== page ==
From Volume 86, Number 3 (March 2013)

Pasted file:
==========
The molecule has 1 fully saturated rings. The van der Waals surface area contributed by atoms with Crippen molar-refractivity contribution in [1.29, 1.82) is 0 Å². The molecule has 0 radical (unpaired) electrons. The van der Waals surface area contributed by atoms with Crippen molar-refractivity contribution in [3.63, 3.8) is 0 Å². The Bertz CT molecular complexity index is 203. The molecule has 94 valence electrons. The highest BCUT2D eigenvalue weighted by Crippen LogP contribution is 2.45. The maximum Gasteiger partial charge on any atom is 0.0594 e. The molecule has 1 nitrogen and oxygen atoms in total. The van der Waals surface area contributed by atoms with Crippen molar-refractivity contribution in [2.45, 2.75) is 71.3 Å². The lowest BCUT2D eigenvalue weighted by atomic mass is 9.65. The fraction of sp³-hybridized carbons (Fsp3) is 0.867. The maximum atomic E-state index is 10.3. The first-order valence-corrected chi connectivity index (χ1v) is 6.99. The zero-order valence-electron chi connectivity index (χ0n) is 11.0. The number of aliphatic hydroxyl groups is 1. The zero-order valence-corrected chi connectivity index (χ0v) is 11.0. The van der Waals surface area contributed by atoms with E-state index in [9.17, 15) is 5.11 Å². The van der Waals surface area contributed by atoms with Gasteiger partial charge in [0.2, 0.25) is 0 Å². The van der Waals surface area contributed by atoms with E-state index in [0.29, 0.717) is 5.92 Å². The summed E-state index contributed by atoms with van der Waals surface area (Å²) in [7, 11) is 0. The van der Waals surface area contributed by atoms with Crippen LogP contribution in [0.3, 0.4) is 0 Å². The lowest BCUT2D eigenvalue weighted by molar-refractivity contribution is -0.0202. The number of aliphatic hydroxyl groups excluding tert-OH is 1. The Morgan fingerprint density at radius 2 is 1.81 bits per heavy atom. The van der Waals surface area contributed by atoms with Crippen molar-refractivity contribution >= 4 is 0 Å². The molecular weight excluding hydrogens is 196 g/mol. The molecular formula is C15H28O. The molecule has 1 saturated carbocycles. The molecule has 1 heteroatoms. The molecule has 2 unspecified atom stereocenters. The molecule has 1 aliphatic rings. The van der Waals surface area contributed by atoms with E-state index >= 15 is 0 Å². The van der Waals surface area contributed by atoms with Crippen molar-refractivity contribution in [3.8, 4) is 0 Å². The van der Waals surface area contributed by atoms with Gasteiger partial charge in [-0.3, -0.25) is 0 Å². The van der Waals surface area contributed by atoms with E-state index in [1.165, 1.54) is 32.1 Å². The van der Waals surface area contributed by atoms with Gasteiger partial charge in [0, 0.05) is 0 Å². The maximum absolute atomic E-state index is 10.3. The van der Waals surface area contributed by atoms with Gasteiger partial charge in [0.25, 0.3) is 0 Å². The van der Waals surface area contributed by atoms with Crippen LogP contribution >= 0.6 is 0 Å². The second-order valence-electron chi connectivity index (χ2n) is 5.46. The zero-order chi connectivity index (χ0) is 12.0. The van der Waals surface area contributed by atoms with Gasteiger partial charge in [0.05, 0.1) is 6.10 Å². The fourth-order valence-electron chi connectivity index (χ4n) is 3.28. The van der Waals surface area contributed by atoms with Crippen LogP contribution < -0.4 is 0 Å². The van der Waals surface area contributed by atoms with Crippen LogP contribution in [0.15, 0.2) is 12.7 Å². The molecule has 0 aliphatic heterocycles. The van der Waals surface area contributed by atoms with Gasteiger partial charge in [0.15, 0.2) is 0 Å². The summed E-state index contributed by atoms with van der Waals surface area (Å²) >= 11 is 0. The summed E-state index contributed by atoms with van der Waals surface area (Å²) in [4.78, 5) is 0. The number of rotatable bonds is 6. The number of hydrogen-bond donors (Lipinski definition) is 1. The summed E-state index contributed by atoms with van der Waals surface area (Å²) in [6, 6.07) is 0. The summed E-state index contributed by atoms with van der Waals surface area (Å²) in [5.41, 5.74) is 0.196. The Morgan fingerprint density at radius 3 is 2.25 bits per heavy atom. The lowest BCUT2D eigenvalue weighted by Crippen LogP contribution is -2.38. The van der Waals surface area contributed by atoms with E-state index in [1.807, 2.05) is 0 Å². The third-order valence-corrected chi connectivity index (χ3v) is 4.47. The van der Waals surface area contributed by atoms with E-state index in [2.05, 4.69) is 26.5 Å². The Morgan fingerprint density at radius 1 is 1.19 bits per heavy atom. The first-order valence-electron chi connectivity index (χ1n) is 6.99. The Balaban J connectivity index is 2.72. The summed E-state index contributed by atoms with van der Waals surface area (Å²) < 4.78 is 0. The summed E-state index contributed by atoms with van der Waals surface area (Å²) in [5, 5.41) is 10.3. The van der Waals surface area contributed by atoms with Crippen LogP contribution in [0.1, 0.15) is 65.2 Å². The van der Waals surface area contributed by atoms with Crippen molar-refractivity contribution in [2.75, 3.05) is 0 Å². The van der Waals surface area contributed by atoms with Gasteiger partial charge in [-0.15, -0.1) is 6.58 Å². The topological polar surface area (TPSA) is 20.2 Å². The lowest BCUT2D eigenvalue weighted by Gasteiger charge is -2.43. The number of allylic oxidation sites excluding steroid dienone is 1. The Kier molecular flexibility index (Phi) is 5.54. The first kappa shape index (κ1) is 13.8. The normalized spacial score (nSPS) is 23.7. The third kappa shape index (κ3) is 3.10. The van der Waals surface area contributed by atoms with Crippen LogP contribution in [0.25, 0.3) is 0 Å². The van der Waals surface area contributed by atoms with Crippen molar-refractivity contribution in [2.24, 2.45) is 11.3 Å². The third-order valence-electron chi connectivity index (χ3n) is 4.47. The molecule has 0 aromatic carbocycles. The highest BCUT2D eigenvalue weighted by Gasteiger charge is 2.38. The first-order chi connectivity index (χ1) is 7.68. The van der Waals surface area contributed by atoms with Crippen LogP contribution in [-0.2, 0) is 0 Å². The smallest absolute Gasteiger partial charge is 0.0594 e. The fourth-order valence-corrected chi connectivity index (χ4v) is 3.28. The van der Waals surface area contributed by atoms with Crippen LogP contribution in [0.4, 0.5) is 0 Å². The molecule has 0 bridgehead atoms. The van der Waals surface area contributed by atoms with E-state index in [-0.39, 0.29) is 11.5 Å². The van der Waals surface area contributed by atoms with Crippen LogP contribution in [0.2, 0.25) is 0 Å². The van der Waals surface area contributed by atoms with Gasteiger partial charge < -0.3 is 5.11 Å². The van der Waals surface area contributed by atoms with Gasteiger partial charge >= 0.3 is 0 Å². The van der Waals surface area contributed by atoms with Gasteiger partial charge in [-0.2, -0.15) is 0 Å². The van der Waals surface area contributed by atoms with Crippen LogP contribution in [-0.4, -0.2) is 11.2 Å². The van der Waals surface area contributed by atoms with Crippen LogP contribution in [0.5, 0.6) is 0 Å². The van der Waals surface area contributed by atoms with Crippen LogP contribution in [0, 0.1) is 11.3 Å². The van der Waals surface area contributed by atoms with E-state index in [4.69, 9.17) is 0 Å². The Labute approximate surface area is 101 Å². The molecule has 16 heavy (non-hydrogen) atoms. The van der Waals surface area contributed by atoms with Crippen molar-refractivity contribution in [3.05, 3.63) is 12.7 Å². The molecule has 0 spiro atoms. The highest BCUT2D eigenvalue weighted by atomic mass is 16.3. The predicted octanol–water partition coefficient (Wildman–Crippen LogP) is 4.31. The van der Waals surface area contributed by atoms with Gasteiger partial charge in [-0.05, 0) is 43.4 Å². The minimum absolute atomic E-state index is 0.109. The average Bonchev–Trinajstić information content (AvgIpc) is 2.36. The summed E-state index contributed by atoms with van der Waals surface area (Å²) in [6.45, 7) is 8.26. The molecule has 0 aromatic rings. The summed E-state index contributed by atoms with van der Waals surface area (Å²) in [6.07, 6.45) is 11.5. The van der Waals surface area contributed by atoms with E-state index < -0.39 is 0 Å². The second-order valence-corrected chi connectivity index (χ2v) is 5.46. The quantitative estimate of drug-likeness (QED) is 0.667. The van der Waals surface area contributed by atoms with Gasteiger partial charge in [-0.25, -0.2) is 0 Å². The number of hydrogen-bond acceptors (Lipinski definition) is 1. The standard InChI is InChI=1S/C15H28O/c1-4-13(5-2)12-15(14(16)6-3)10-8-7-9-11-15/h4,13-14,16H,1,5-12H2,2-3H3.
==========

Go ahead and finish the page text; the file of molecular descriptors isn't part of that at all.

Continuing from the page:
All of law depends on vast concepts that stretch across time, space, causation, and agency. Far-reaching concepts make law possible from legislation and interpretation to enforcement and adjudication; from weighing evidence to establishing motive and intent; and from imposing fines or sentences to awarding compensation. But all of human thought and memory is just here and now. The vast dependencies of time, space, causation, and agency must exist in individual brains. How we manage to use here-and-now mental processes to produce legal concepts that stretch very broadly over vast expanses of our lives, institutions, and worlds is the point of this Article. We will discuss how human beings transform vast dependencies that stretch across time, space, causation, and agency into tractable, much smaller, and more compact concepts that we can hold onto, manipulate, and develop. We will explain how these compact concepts are “blends” for thinking about much larger mental webs of ideas that are too large to hold in mind themselves. We will also suggest a research agenda that may allow us to better understand what sorts of blends work, and which ones we discard and when. Examples of blends are everywhere in law. A “decedent” in law, for example, is a kind of agent who exists (but does not live) in the present, who is imbued with some of the intentionality of a person who once existed, and for whom there are documentary records expressing this past intentionality.